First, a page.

From: "Jaime A. Headden" <firstname.lastname@example.org>
Subject: Re: A Word on ABSRD
Date: Wed, 14 Feb 2001 21:54:09 -0800 (PST)
Ken Kinman (email@example.com) wrote:
<I have expressed my hopes that the "Birds Came First" Theory is
actually true, because it could very well turn out that "birds"
(not Aves) did evolve from very primitive dinosaurs or even
This is not BCF, this is Chatterjee's perspective. BCF holds
that so-called avian morphology was kickstarted in the Triassic
and that dinosaurs have become explicitly terrestrial from an
arboreal ancestor, to which they _returned_ in the maniraptoran
fold, then "true" birds.
<Whether we then expand Aves to include maniraptors is a bridge
we will have to cross if and when we get there.>
"Aves" has been classically used to include *Archaeopteryx*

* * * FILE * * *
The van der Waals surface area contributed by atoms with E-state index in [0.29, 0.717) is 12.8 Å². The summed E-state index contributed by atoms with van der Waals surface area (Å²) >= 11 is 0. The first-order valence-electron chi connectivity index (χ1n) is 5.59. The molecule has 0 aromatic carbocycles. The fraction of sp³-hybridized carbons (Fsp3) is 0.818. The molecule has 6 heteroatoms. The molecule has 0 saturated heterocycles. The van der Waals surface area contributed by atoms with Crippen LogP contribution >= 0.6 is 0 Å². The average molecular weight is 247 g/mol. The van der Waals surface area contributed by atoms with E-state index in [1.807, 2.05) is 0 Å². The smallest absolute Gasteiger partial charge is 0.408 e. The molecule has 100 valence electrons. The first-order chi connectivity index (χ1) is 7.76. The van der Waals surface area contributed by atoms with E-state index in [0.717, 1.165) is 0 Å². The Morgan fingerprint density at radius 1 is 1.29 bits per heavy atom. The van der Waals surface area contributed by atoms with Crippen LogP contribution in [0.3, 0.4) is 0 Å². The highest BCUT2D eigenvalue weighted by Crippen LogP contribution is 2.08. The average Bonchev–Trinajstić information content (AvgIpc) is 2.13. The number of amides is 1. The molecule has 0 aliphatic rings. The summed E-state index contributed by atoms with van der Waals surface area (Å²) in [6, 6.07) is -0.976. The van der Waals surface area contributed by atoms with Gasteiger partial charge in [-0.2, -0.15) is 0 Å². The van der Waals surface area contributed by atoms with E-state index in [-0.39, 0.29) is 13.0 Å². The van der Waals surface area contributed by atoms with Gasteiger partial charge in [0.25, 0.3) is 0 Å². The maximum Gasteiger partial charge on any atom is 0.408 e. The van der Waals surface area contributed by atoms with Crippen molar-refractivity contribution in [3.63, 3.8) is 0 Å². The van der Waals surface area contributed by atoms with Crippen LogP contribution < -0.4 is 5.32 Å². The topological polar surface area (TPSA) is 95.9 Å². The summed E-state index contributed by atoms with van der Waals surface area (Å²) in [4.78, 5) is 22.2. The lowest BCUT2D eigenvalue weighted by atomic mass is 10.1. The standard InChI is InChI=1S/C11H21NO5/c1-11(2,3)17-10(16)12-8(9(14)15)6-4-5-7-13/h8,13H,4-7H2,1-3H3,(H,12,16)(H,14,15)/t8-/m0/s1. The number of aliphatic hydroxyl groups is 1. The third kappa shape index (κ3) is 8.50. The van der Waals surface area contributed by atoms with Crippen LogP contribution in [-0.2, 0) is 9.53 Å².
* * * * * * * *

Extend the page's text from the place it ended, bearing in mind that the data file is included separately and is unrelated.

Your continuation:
since the 1860's. Gauthier explicitly stated this, and Chiappe
refined it by framing the statement in phylogenentic terms.
<Whether BAM is totally right or not, today's cladistic
algorithms will probably be considered extremely primitive a few
decades hence, and there's probably a lot more computer garbage
being generated than you might think.>
Hmm. Just because the computer algorhithms 20 years hence will
be better than those now, therefore better at retrieving input
than now, is like saying the PT Cruiser's specializations make
it obscene why anyone would built the Ford Model T, forgetting
that that same vehicle was a certain improvement over the
horseless carriage, and the horse-drawn carriage before them.
Just as Keesey said, PT is a step or two above Linnean taxonomy,
returning to refine a dead horse is to say the Model T was a bad
course and we might just put wheels on the horse instead. [Only
an example, anyway.]
Jaime A. Headden
Where the Wind Comes Sweeping Down the Pampas!!!!
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